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A Vindication of the Rights of Woman: with Strictures on Political and Moral Subjects

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3.77  ·  Rating Details  ·  47 Ratings  ·  4 Reviews
First published in 1792, A Vindication of the Rights of Woman was an instant success, turning its thirty-three-year-old author into a minor celebrity. A pioneering work of early feminism that extends to women the Enlightenment principle of "the rights of man," its argument remains as relevant today as it was for Woll-stonecraft's contemporaries. "Mary Wollstonecraft was no ...more
Paperback, 256 pages
Published June 12th 2001 by Modern Library (first published January 1st 1980)
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Rebecca Clyburn
To understand a thing, one must look at its history. I did not realize the depths from which feminism was raised. I did not know the subhuman existence of eighteenth century women. I do now.
I have gained a newfound hatred for Rousseau.
Also, I feel like "reason" was a bit of a hot word at the time, and overused in this work.
Manda
May 28, 2008 Manda rated it it was amazing
Wollstonecraft's common-sense argument for the necessity of proper education for women reads as shockingly modern, considering it was written in 1792. A lot of her radical propositions are things that we take for granted today, which goes to show just what a landmark work of feminist writing this was.
Helen Black
Dec 28, 2015 Helen Black rated it really liked it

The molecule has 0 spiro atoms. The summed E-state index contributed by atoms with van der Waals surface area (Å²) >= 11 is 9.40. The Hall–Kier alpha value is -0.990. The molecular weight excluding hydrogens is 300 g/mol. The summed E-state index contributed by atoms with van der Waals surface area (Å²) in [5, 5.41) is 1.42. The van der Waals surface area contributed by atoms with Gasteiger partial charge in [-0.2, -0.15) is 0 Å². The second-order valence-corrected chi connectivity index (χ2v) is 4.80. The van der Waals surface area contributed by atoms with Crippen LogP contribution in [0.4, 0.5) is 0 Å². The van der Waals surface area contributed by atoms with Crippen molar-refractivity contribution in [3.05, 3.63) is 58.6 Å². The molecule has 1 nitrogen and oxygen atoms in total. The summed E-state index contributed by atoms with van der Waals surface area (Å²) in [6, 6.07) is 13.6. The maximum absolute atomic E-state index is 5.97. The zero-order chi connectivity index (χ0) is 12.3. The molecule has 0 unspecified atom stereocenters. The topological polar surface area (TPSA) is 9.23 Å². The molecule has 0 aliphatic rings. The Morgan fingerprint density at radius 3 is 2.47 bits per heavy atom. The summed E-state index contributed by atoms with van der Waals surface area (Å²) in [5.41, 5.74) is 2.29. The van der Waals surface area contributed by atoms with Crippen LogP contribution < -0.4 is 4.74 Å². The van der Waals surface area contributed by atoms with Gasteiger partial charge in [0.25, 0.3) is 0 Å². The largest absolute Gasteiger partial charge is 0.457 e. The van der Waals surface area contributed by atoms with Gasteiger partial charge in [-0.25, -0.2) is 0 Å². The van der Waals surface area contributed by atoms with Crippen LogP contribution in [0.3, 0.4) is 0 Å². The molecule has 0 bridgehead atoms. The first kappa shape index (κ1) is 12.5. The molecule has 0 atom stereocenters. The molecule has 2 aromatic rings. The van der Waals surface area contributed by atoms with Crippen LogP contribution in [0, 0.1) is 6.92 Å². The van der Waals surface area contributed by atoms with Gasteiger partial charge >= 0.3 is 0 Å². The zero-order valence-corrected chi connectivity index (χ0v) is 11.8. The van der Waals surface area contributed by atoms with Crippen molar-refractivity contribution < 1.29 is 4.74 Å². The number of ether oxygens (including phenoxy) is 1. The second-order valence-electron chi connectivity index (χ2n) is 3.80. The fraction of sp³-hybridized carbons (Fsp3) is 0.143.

excellent and sadly still relevant ideas. bit repetitive though
Esmeralda
Feb 12, 2008 Esmeralda rated it it was amazing
Shelves: politics, feminism
This was used for various papers in college.
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1853305
Mary Wollstonecraft was an eighteenth century British writer, philosopher, and feminist. Among the general public and specifically among feminists, Wollstonecraft's life has received much more attention than her writing because of her unconventional, and often tumultuous, personal relationships. After two ill-fated affairs, with Henry Fuseli and Gilbert Imlay, Wollstonecraft married the philosophe ...more
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“either nature has made a great difference between man and man, or that the world is not yet anywhere near to being fully civilized.” 0 likes
“Love, the common passion, in which chance and sensation take place of choice and reason, is in some degree, felt by the mass of mankind; for it is not necessary to speak, at present, of the emotions that rise above or sink below love. This passion, naturally increased by suspense and difficulties, draws the mind out of its accustomed state, and exalts the affections; but the security of marriage, allowing the fever of love to subside, a healthy temperature is thought insipid, only by those who have not sufficient intellect to substitute the calm tenderness of friendship, the confidence of respect, instead of blind admiration, and the sensual emotions of fondness. This is, must be, the course of nature—friendship or indifference inevitably succeeds love. And this constitution seems perfectly to harmonize with the system of government which prevails in the moral world. Passions are spurs to action, and open the mind; but they sink into mere appetites, become a personal momentary gratification, when the object is gained, and the satisfied mind rests in enjoyment.” 0 likes
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